The recent escape of 23 prisoners occurred only a day before al-Ahdal was due to stand trial. In the aftermath of the prison break, there has been a great deal of confusion as to whether al-Ahdal escaped or not. Hussein al-Jarbani of al-Sharq al-Awsat, reported on February 5 that al-Ahdal was among the escapees. On February 4, the Yemen Times also published what it called the “official list” of the escapees, noting that the list contained only 22 names, “excluding [Mohammad] Hamdi al-Ahdal.” Other agencies, however, have stated that the judiciary has merely delayed his trial by a week, and that he is still in custody. On February 13, the Yemeni government finally announced that al-Ahdal was still in custody, as it officially began his trial under extremely tight security.
Al-Ahdal was originally captured in 2003, reportedly on a tip from a former militant who had recently been granted his freedom under a government program, Religious Dialogue Council (RDC), headed by Hamoud al-Hitar. The program, which was initiated at the request of President Saleh in September 2002, is designed to convince suspected militants that carrying out violent actions in the name of Islam is not sanctioned by the Quran or the Sunna. It has since released 364 suspected militants in six separate pardons, following their pledges to abstain from violence. Bin Laden’s former bodyguard, al-Bahri, is one such graduate. The RDC, which was initially started as part of a multi-pronged approach to remove Yemen from a “hit list” in Washington, appears to have been caught up in its perceived success through a combination of Western media reports and fewer terrorist attacks in Yemen from late 2002 to early 2005. This early euphoria led to the release of more and more detainees in greater frequency, and eventually to Bajammal’s claim that Yemen was 90 percent al-Qaeda free.
Yet by the summer of 2005, as the war in Iraq continued to drag on, the RDC ran into problems. On June 1, 2005, al-Hitar told the Khaleej Times: “Resistance in Iraq is legitimate, but we cannot differentiate between terrorism and resistance in Iraq’s situation because things are not clear in this case.” Within a few months, however, his views had shifted slightly and he would only say: “Iraq is not a subject of the dialogue” (AP, October 11, 2005). This shift in thinking, or at least public descriptions of the dialogue sessions, seems to have been brought about by an incident in July 2005 when two former detainees, which al-Hitar had recommended for release, carried out a suicide bombing on U.S. forces in Baghdad. Al-Hitar initially denied this claim, which was originally reported by “anonymous Yemeni security sources” in the armed forces weekly paper 26th of September (October 13, 2005). Yet Jamal al-Amir, the editor of the weekly independent newspaper al-Wasat, has argued that the story is true, and that at least eight men from al-Hitar’s program have found their way to Iraq to fight U.S. forces there.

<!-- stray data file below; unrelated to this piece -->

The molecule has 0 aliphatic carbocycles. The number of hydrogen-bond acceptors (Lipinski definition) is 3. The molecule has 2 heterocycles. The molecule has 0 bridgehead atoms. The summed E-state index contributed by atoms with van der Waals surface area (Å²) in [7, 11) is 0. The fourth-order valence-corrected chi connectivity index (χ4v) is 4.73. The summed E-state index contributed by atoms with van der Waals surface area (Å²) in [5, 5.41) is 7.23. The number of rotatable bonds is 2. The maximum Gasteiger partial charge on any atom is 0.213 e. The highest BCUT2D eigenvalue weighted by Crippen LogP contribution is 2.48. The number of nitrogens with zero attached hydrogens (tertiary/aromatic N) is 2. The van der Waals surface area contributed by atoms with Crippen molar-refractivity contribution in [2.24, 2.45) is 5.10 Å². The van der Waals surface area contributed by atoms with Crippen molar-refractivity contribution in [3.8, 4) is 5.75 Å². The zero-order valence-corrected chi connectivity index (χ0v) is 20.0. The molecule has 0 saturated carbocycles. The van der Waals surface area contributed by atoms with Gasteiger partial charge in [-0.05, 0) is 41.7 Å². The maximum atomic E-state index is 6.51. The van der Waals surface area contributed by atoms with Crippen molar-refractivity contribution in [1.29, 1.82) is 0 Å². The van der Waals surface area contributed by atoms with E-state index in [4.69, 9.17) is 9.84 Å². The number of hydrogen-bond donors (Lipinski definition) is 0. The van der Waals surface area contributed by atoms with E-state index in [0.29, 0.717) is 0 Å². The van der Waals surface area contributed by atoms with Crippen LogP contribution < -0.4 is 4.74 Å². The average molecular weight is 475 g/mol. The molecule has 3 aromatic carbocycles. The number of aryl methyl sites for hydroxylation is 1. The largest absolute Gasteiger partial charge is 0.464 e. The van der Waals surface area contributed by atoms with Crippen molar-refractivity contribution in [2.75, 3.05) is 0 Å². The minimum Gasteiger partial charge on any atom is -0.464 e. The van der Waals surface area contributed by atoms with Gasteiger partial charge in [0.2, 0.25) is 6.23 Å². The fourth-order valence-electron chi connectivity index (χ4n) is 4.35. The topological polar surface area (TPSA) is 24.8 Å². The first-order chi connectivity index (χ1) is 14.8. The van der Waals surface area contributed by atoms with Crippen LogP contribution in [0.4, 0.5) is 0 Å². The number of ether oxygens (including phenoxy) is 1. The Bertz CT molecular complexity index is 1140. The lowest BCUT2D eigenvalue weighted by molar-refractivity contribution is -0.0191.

These revelations have essentially spelled the end of al-Hitar’s program. In December 2005, while al-Hitar was in Washington participating in a State Department sponsored conference on religious dialogue, Khalid al-Hammadi of al-Quds al-Arabi reported that sources within Yemen’s security forces were convinced that al-Hitar’s program had failed, and that it should be stopped (al-Quds al-Arabi, December 10, 2005). The sources pointed to the fact that al-Hitar had not been able to persuade the released militants to renounce violence, as a number of the former detainees were still in Iraq fighting. Yemen, of course, has worked extremely hard to keep its young men from traveling to Iraq, turning away suspicious passengers at the airport. Yet the borders are simply too porous to keep everyone in the country and out of Iraq.
The threat of violence is no longer one-way. In January 2006, Yemen announced that it had arrested 19 men, who had recently returned from Iraq and were planning to carry out terrorist attacks in the country. The men were reportedly acting on the orders of Abu Musab al-Zarqawi and his al-Qaeda in Iraq organization. One of the targets was a hotel in Aden frequented by Westerners; the men also had instructions to kill U.S. citizens. The Yemen Observer, which has recently been closed by order of the prime minister as a result of a story on the “cartoon riots,” reported that one of the men, Ali Abdullah Asyan, called himself “Abu Ali al-Harithi, Jr.” in honor of the slain al-Qaeda commander (The Yemen Observer, January 28, 2006).
The return route of fighters from Iraq to Yemen with the intention of striking Western targets in the country suggests that Yemen’s period of relative calm could be nearing an end. It is too soon to tell if this is a new generation of fighters, as the “junior” in Asyan’s assumed name would suggest, but what is clear is that Yemen has not destroyed 90 percent of al-Qaeda in the country. Furthermore, following the recent prison break, it is not even clear if the Yemeni government is 90 percent al-Qaeda free. For Yemen to truly reach Bajammal’s figure, it will have to cease being passive and become a more active ally.